Honey: a multi-faceted food

Honey: produced by bees

Honey is the food produced by honey bees from the nectar of flowers or plant secretions. Foraging worker bees use their tongues to gather the sweet liquid nectar, rich in saccharose, which they then transform by several stages into a solution of concentrated simple sugars: honey. This is then stored in cells which, once filled, are operculated (closed) with a thin layer of wax. 

Honey harvesting

Honey is harvested several times per year according to the seasons when plants are in bloom. One beehive produces between 10 and 15 kg of honey per harvest. The consistency and colour of honey vary according to the floral origin.


Honey, quite a history

The knowledge and use of honey by humans date back to the most ancient times. It is one of humanity's oldest food items and is known for its preventive and curative medicinal properties.

There are wide varieties of honey according to the botanical origin. There are as many varieties of honey as there are melliferous plants (foraging plants for bees).


The different honey appellations

To give a honey a monofloral appellation, several criteria must be met: colour, aroma, taste, certain chemical parameters and the flower pollen percentage in the honey.

The number of pollens differs according to the species from which the pollen is gathered and this is related to the shape of the flower.


The main varieties of honey

According to origin:

  • Blossom or nectar honey: honey obtained from plant nectars. The plant species from which the bees gather nectar determine the properties of the honey.
  • Honey from honeydew: honey obtained essentially from excretions left on the live parts of plants by sucking insects (hemipteran) or from secretions from the live parts of plants.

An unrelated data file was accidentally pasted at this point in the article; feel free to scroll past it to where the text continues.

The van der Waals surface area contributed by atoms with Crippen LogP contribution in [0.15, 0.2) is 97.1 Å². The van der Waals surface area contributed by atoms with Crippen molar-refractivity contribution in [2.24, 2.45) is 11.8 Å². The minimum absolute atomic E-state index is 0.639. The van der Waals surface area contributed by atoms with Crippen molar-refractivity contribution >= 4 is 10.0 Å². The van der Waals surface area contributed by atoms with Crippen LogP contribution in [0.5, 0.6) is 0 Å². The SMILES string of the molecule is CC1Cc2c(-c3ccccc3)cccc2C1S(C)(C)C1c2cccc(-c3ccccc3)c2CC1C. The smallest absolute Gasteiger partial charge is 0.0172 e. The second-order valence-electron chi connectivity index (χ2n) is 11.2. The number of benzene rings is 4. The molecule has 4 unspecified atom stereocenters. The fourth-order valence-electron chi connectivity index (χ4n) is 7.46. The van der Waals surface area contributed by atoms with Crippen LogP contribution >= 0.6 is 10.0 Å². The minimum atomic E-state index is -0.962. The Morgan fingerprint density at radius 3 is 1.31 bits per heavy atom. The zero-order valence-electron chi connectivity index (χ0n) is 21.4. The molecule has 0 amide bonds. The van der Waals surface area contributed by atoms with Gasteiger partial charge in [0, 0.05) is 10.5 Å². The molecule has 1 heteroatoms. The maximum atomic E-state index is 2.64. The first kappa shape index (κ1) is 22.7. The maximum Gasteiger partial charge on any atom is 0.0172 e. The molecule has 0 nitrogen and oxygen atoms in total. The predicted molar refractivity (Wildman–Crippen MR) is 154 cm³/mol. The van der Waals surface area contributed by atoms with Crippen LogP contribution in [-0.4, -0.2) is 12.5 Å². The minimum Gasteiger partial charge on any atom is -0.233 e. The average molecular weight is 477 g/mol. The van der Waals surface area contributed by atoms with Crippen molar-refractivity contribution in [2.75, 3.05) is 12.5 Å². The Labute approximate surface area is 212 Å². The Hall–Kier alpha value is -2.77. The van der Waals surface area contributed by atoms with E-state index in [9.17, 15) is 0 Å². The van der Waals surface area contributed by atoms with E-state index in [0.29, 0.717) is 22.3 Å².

• Floral appellation:
    • Monofloral honey: obtained mainly from one determined plant species (the dominant pollen varies according to the floral origin: >15%)
    • Polyfloral honey: obtained from different plant species.
  • Geographic appellation: honey comes from a specific geographic location, whether this is a region, a province, a country or a continent. Geographic origins play a determining role in the taste, texture and colour of honey. In fact, depending on the place where they gather nectar, bees do not reach the same plants. Therefore, a typical honey profile can be drawn according to the origin of the honey and the predominant plants in the territory where the bees gather nectar.

According to the production and/or presentation method

  • Honeycombs: honey is stored by bees in operculated cells of newly built combs or thin layers of embossed wax made solely of beeswax, containing no brood comb, and sold in whole or broken combs.
  • Honey with pieces of comb: honey which contains one or more pieces of honeycombs;
  • Drained honey: honey obtained by draining uncapped honeycombs that contain no brood comb;
  • Centrifuged honey: honey obtained by centrifugation of uncapped honeycombs that contain no brood comb;
  • Pressed honey: honey obtained by pressing honeycombs that contain no brood comb; with or without moderate heating of a maximum of 45°C.
  • Filtered honey: honey obtained by elimination of organic or inorganic foreign matter in such a way that significant quantities of pollen are eliminated.


Things you should know about honey

  • Honey is a completely natural product that is self-sufficient and contains no additive or preservative.
  • The date on the jars is an indication of freshness, but honey can be preserved for several years while maintaining its original aroma and gustatory characteristics.
  • Honey can be kept almost indefinitely. Due to its high sugar concentration, it is reputed to eliminate most bacteria by osmosis. Archaeologists have found edible honey in the tombs of Egyptian Pharaohs...
  • 1/8 coffee spoon is the quantity of honey made by one bee in its lifetime.


For further information, please don’t hesitate to contact Culture Miel.


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